9. It increases active use of space
In walkable neighborhoods, people are also more likely to make use of parks and public squares, and other outdoor spaces. In Copenhagen, as the city became more pedestrian-friendly over the last few decades, the number of people sitting in squares and otherwise making use of city space tripled.

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10. It makes better use of space
Streets that are redesigned to become more walkable also tend to incorporate underutilized space next to roads. In New York, one study found 700 miles of underused public space under elevated structures.

11. It also promotes public transit
People using a subway or bus to commute to work have to get there from their home—and a better walk makes it more likely that they’ll want to use public transit instead of driving.

12. It builds engagement
As people spend more time outside in their neighborhoods, they’re more likely to feel attached, and to engage in improving the city in general. Crowdfunded public projects are growing in many cities.

Download the full report here.

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Community Outreach Programs

Housing Opportunity Grant
Housing Opportunity Grants support state and local REALTOR® Associations’ affordable housing activities. The goal of the program is to position REALTORS® as leaders in improving their communities by creating affordable housing
opportunities.

Smart Growth Grant
Smart growth is an approach to development that encourages a mix of building types and uses, diverse housing and transportation options, development within existing neighborhoods, and community engagement. The Smart Growth Program offers state and local REALTOR® Associations to way to engage with government officials, community partners and the general public in planning and designing community’s future.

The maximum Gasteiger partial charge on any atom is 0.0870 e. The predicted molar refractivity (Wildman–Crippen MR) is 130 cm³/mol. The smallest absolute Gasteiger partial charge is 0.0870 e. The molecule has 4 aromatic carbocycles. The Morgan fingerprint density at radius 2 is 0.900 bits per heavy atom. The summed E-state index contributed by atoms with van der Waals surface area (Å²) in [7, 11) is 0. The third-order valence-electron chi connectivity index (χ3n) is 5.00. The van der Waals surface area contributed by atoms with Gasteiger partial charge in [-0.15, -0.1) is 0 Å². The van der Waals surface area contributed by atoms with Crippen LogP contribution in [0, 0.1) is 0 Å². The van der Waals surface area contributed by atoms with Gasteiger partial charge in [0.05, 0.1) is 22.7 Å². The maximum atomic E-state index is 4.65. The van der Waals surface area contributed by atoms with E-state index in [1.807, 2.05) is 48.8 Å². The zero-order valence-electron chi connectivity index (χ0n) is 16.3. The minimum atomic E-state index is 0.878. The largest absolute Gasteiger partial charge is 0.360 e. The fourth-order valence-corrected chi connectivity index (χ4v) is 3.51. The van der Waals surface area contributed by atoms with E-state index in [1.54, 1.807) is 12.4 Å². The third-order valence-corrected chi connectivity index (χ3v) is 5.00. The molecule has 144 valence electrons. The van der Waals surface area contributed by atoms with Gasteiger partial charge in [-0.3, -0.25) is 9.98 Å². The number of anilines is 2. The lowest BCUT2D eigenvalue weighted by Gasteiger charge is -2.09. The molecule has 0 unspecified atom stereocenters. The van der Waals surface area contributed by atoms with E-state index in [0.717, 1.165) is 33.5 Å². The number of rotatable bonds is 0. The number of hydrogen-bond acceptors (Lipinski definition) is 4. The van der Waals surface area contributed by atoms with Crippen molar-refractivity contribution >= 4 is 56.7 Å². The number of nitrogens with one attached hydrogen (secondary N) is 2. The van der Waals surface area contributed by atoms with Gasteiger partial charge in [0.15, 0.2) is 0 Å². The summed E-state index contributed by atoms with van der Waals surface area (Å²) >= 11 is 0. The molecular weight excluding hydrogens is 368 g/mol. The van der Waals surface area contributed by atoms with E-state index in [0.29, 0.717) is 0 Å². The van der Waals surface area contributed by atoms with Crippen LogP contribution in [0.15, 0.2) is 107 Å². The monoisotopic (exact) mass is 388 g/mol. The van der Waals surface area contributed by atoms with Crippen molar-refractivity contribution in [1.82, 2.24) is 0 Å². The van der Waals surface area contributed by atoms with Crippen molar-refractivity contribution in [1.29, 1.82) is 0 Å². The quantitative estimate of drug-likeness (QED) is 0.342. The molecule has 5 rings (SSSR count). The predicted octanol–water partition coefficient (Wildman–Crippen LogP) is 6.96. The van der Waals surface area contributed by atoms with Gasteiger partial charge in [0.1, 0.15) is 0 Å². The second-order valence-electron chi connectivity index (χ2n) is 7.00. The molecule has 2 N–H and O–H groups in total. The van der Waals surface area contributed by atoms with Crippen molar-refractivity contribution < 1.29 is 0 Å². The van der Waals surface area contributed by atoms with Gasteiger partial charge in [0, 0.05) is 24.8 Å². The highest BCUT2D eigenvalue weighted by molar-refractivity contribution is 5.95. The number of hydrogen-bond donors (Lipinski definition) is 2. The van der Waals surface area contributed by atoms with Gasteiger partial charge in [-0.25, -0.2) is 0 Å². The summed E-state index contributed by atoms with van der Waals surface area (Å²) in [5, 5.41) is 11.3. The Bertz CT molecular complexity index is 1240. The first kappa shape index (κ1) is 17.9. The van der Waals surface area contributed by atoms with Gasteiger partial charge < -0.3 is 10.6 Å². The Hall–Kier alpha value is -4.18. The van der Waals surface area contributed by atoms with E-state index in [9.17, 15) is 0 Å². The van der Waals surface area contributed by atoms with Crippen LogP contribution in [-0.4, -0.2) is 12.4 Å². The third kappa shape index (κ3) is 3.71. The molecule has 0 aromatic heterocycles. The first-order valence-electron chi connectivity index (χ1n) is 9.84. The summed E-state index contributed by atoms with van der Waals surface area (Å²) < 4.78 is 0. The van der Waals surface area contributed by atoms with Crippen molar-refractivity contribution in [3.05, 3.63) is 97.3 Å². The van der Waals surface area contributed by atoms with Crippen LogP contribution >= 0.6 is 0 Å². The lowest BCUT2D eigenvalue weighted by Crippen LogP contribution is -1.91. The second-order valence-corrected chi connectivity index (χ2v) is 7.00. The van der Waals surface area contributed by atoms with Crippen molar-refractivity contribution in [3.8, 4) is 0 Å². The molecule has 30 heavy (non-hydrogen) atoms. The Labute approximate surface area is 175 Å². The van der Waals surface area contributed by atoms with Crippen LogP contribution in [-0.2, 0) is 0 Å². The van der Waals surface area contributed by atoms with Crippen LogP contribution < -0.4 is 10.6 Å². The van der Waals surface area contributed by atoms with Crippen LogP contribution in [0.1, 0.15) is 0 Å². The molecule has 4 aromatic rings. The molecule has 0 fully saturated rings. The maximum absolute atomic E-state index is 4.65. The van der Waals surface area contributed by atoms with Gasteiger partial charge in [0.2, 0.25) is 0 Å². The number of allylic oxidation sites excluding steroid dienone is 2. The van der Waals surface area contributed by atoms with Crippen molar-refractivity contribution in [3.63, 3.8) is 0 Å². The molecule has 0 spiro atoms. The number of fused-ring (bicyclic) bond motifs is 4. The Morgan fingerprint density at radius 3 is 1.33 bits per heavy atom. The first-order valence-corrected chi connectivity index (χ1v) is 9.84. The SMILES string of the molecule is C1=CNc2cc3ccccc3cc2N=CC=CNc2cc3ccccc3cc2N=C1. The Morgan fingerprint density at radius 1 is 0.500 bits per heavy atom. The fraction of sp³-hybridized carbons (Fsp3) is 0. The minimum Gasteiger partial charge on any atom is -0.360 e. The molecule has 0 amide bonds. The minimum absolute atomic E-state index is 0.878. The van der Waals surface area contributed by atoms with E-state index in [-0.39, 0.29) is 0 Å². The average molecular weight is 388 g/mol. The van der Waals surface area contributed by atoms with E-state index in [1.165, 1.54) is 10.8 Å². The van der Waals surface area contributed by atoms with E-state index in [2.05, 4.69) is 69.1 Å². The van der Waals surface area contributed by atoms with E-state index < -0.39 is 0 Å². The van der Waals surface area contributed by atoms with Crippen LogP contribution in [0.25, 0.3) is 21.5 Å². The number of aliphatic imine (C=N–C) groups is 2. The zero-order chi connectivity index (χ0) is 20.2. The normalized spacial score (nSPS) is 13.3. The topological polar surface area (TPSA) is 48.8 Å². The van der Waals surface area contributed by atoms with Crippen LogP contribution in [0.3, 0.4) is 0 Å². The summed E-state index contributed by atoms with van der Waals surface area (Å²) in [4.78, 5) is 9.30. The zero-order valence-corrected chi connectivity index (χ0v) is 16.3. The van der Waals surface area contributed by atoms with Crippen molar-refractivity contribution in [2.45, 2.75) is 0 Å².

Diversity
Planned diversity initiatives makes good business sense. REALTOR® Associations with well-planned diversity programs create a stronger sense of community, particularly in neighborhoods with high concentrations of foreign-born and minority residents who are moving up the socioeconomic ladder and are buying homes.

NAR Placemaking Resources

Placemaking Guide: A Guide to Transform a Public Space into a Community Place
REALTORS® and state and local association staff can learn the details of Placemaking, the kinds of projects placemaking entails, how to organize them, and where to go for assistance and resources.

Placemaking Webinar Series
Our Placemaking Webinar Series will provide more in depth information on the various types of Placemaking and how REALTORS® were involved in Placemaking activities in their communities.

Placemaking Grant
The Placemaking Grant funds the creation of new public spaces, like pocket parks, trails & gardens, in a community. The grant focuses on “lighter, cheaper, quicker” placemaking projects, which can be built under a year and cost less  than $200,000.

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Placemaking

Placemaking is a way to make your community a better place to live and work by transforming public spaces into vibrant community places.